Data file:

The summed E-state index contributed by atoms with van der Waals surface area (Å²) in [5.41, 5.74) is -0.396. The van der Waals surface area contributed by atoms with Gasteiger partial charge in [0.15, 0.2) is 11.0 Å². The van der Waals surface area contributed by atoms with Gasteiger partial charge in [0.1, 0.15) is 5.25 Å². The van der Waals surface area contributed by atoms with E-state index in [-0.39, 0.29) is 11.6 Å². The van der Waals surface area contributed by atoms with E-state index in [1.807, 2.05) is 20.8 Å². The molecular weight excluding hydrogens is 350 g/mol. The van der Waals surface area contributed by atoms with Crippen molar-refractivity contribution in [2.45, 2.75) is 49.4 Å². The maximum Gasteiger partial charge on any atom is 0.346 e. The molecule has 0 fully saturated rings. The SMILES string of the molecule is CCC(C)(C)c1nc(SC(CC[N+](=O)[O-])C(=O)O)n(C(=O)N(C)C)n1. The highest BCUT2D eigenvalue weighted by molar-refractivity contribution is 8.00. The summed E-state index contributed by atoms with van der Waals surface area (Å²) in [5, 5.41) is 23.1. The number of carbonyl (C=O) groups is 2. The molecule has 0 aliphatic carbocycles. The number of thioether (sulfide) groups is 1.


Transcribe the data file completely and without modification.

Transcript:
The summed E-state index contributed by atoms with van der Waals surface area (Å²) in [5.41, 5.74) is -0.396. The van der Waals surface area contributed by atoms with Gasteiger partial charge in [0.15, 0.2) is 11.0 Å². The van der Waals surface area contributed by atoms with Gasteiger partial charge in [0.1, 0.15) is 5.25 Å². The van der Waals surface area contributed by atoms with E-state index in [-0.39, 0.29) is 11.6 Å². The van der Waals surface area contributed by atoms with E-state index in [1.807, 2.05) is 20.8 Å². The molecular weight excluding hydrogens is 350 g/mol. The van der Waals surface area contributed by atoms with Crippen molar-refractivity contribution in [2.45, 2.75) is 49.4 Å². The maximum Gasteiger partial charge on any atom is 0.346 e. The molecule has 0 fully saturated rings. The SMILES string of the molecule is CCC(C)(C)c1nc(SC(CC[N+](=O)[O-])C(=O)O)n(C(=O)N(C)C)n1. The highest BCUT2D eigenvalue weighted by molar-refractivity contribution is 8.00. The summed E-state index contributed by atoms with van der Waals surface area (Å²) in [5, 5.41) is 23.1. The number of carbonyl (C=O) groups is 2. The molecule has 0 aliphatic carbocycles. The number of thioether (sulfide) groups is 1.